The MTA’s Transit-Oriented Development Team collaborates with property owners and municipalities across the region to promote development around transit stations that increase accessibility and provide housing, retail shops, office and public improvements. Please contact us at TOD@mtacd.org to discuss transit requirements of the New York City Zoning resolution, MTA property interests, or planning for the creation of new zoning districts that promote TOD.
New York City Transit Requirements and Bonuses
The MTA’s TOD Team provides guidance to property owners to conform with the New York City Zoning Resolution's transit provisions, which require certain development projects to relocate subway stairs and provide opportunities for floor-area bonuses for subway entrance improvements. The TOD team helps developers to find solutions that balance commercial goals with public benefits - better transit access, visibility, and safety - and coordinates with the MTA External Partner Program on the technical details of getting project plans approved and construction implemented.
Bank of China Building: This Sixth Avenue site required a subway stair relocation into the building footprint. The MTA TOD Team, working with the developer, determined that both subway customers and the building would be better served with a subway entrance on 39th Street, rather than 40th Street, enabling the new building to put its main entrance facing Bryant Park, while providing subway customers a more conveniently located, spacious, and accessible new entrance on 39th Street.
One Vanderbilt: This new tower just west of Grand Central Terminal utilized the 2015 Vanderbilt corridor zoning provisions to be taller in exchange for transit improvements. The TOD Team worked with the developer and city officials to design an extensive below-grade concourse system into Grand Central with express escalators and elevators that were constructed and will be maintained by the developer.
Disposition of MTA Development Rights
Most MTA‐controlled properties are in active use for transportation‐related functions, but occasionally, property interests – land or air rights - are available and offered through competitive Requests for Proposals. Developers who wish to acquire interests uniquely available only to an adjacent property such as easements should contact the TOD team.
Westbury: The MTA is seeking proposals for a new mixed-use development, including open space, on the LIRR-owned commuter parking lot south of the LIRR Westbury Station in conformance with the recently enacted Village of Westbury zoning. This offering is coordinated with MTA’s investment in reconstructing the Wesbury station as part of the LIRR Main Line improvement.
Dey Street Head House: The TOD Team negotiated the sale of 65,000 SF of development rights from MTA’s Dey Street transit entrance “headhouse” to an adjacent mixed-use development. The complex transaction included a light and air easement, an easement to allow the new building to partially cantilever over the transit entrance, and the right for MTA to transfer excess development rights from the Fulton Transit Center "through" the private property to other receiver sites.
Queens Plaza: The TOD Team negotiated the sale of 400,000 SF of development rights made available from an East Side Access construction site for a new residential building on Northern Boulevard in exchange for $56 million, an improved entrance to the Queens Plaza subway station and a new public park. The MTA Team facilitated coordination with the developer and MTA’s ongoing adjacent construction activities.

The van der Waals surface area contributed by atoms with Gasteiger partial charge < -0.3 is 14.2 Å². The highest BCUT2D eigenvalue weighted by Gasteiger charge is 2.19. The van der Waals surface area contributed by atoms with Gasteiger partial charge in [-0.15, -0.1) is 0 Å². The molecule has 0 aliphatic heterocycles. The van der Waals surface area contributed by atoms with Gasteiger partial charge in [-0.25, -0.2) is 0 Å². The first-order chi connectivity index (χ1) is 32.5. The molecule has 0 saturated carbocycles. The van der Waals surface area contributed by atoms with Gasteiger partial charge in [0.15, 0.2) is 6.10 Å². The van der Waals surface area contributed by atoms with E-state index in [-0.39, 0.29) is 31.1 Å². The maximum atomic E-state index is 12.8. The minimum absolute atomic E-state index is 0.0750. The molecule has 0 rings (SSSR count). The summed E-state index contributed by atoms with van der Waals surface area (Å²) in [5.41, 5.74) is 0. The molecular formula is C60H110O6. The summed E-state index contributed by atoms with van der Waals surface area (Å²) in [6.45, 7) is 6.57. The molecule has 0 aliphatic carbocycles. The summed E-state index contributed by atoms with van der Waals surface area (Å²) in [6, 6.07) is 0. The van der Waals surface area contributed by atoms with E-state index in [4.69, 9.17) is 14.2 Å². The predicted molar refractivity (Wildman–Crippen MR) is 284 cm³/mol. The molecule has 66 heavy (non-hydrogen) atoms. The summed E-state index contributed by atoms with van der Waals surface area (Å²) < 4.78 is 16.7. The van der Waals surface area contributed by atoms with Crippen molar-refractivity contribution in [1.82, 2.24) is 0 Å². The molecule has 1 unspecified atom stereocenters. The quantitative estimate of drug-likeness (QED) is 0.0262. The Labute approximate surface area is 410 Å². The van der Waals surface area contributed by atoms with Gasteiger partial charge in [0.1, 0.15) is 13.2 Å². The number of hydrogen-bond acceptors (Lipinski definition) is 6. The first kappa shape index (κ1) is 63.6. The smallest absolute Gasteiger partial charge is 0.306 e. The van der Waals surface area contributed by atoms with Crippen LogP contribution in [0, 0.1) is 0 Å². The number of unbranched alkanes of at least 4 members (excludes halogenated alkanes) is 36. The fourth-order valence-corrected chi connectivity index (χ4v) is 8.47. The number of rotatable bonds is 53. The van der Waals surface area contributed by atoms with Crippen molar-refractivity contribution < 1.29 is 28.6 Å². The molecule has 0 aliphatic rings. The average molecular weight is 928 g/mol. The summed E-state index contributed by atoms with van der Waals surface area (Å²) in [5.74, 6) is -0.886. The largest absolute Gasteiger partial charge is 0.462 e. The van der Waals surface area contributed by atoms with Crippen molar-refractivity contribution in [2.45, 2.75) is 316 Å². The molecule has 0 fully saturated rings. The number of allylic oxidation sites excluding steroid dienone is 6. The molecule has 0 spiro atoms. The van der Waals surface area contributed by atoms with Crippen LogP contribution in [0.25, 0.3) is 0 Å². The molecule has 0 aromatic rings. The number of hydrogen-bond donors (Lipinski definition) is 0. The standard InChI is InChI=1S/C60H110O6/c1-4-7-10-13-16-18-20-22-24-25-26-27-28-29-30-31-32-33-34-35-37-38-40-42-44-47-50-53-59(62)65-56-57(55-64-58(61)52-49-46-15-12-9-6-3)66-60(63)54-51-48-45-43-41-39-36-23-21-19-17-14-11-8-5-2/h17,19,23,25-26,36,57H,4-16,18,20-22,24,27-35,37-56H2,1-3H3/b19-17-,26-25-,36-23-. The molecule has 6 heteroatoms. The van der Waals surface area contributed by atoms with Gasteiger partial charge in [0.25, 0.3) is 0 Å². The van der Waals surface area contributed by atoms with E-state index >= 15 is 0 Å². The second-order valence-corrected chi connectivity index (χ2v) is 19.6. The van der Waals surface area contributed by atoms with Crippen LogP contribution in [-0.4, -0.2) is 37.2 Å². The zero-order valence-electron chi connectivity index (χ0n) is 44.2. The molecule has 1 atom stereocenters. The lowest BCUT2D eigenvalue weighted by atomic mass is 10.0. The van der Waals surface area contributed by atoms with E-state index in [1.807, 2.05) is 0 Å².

Harrison: The MTA, The Town/Village of Harrison, and a private developer have joined forces to create a new transit-oriented neighborhood adjacent to Metro-North’s Harrison Station where a 3+ acre surface parking lot used to be. New pedestrian-oriented four-story residential buildings lined with retail stores on the ground floor, pedestrian plazas, and a new parking structure will create a better experience for our customers and catalyze the redevelopment of downtown Harrison.
Creation or Improvement of Transit-Oriented Districts
Train stations are terrific amenities for communities, but all too often the land around stations is not optimally used. Warehouses no longer served by trains could be redeveloped with housing, shops and other neighborhood amenities. Parking lots can be reconfigured to combine parking with uses that can benefit from transit access. Municipalities and community groups wanting to improve neighborhoods around MTA train stations should contact our TOD team.
Wyandanch: The MTA’s TOD Team was an active partner in the Town of Babylon’s multi-year initiative to create a new 40-acre mixed-use downtown that capitalized on the site’s access to the LIRR Wyandanch Station. To facilitate the creation of a pedestrian neighborhood of 300 residential units, a park and a YMCA, the MTA swapped land parcels with the town, constructed a parking garage and rebuilt the Wyandanch LIRR station as a focal point of the new village center.
East Midtown Rezoning: The MTA was an integral player in the rezoning of East Midtown in which increased density for new office buildings is tied to ongoing investment in new transit improvements financed either directly by private development projects or through a District Improvement Fund dedicated to area-wide pedestrian and transit improvements.
Leasing opportunities on MTA property
The MTA’s Real Estate team leases retail spaces on MTA property. Spaces range from newsstands and cafés to bookstores and full-service restaurants, in locations from Grand Central Terminal to subway stations and commuter rail stops. The Real Estate team also leases and licenses parking lots and industrial space, as well as rights-of-way for telecommunications and other utility installations. To learn more, click here.